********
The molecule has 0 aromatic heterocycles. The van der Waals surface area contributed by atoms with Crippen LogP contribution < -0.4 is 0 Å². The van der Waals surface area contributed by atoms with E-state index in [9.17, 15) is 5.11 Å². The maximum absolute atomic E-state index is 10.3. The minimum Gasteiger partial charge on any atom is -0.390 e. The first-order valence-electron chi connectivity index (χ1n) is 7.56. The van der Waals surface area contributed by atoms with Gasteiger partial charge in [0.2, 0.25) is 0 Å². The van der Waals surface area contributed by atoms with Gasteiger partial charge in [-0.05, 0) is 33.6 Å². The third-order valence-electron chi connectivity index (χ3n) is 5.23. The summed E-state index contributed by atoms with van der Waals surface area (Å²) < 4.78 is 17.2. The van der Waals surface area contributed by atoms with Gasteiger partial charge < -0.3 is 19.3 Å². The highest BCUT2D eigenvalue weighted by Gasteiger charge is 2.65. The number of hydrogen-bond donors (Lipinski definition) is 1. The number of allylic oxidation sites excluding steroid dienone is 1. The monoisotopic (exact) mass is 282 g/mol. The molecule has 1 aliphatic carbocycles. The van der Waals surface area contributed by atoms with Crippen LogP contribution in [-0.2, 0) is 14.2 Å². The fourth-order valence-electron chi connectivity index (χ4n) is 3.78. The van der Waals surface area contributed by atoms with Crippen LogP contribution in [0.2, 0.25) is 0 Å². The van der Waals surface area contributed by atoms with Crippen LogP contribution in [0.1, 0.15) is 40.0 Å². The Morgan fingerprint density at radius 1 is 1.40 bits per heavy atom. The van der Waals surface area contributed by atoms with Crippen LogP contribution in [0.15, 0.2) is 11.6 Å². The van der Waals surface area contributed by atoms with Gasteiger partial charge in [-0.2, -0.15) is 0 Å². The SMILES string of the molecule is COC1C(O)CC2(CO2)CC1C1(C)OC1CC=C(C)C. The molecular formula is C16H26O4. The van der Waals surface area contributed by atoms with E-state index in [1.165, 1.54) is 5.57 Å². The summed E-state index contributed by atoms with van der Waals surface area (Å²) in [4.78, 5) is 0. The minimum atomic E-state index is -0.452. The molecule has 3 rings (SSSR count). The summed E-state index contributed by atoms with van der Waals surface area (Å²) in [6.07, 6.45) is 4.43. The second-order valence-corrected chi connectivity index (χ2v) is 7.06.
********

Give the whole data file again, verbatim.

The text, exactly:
The molecule has 0 aromatic heterocycles. The van der Waals surface area contributed by atoms with Crippen LogP contribution < -0.4 is 0 Å². The van der Waals surface area contributed by atoms with E-state index in [9.17, 15) is 5.11 Å². The maximum absolute atomic E-state index is 10.3. The minimum Gasteiger partial charge on any atom is -0.390 e. The first-order valence-electron chi connectivity index (χ1n) is 7.56. The van der Waals surface area contributed by atoms with Gasteiger partial charge in [0.2, 0.25) is 0 Å². The van der Waals surface area contributed by atoms with Gasteiger partial charge in [-0.05, 0) is 33.6 Å². The third-order valence-electron chi connectivity index (χ3n) is 5.23. The summed E-state index contributed by atoms with van der Waals surface area (Å²) < 4.78 is 17.2. The van der Waals surface area contributed by atoms with Gasteiger partial charge < -0.3 is 19.3 Å². The highest BCUT2D eigenvalue weighted by Gasteiger charge is 2.65. The number of hydrogen-bond donors (Lipinski definition) is 1. The number of allylic oxidation sites excluding steroid dienone is 1. The monoisotopic (exact) mass is 282 g/mol. The molecule has 1 aliphatic carbocycles. The van der Waals surface area contributed by atoms with Crippen LogP contribution in [-0.2, 0) is 14.2 Å². The fourth-order valence-electron chi connectivity index (χ4n) is 3.78. The van der Waals surface area contributed by atoms with Crippen LogP contribution in [0.2, 0.25) is 0 Å². The van der Waals surface area contributed by atoms with Crippen LogP contribution in [0.1, 0.15) is 40.0 Å². The Morgan fingerprint density at radius 1 is 1.40 bits per heavy atom. The van der Waals surface area contributed by atoms with Crippen LogP contribution in [0.15, 0.2) is 11.6 Å². The van der Waals surface area contributed by atoms with Gasteiger partial charge in [-0.2, -0.15) is 0 Å². The SMILES string of the molecule is COC1C(O)CC2(CO2)CC1C1(C)OC1CC=C(C)C. The molecular formula is C16H26O4. The van der Waals surface area contributed by atoms with E-state index in [1.165, 1.54) is 5.57 Å². The summed E-state index contributed by atoms with van der Waals surface area (Å²) in [4.78, 5) is 0. The minimum atomic E-state index is -0.452. The molecule has 3 rings (SSSR count). The summed E-state index contributed by atoms with van der Waals surface area (Å²) in [6.07, 6.45) is 4.43. The second-order valence-corrected chi connectivity index (χ2v) is 7.06.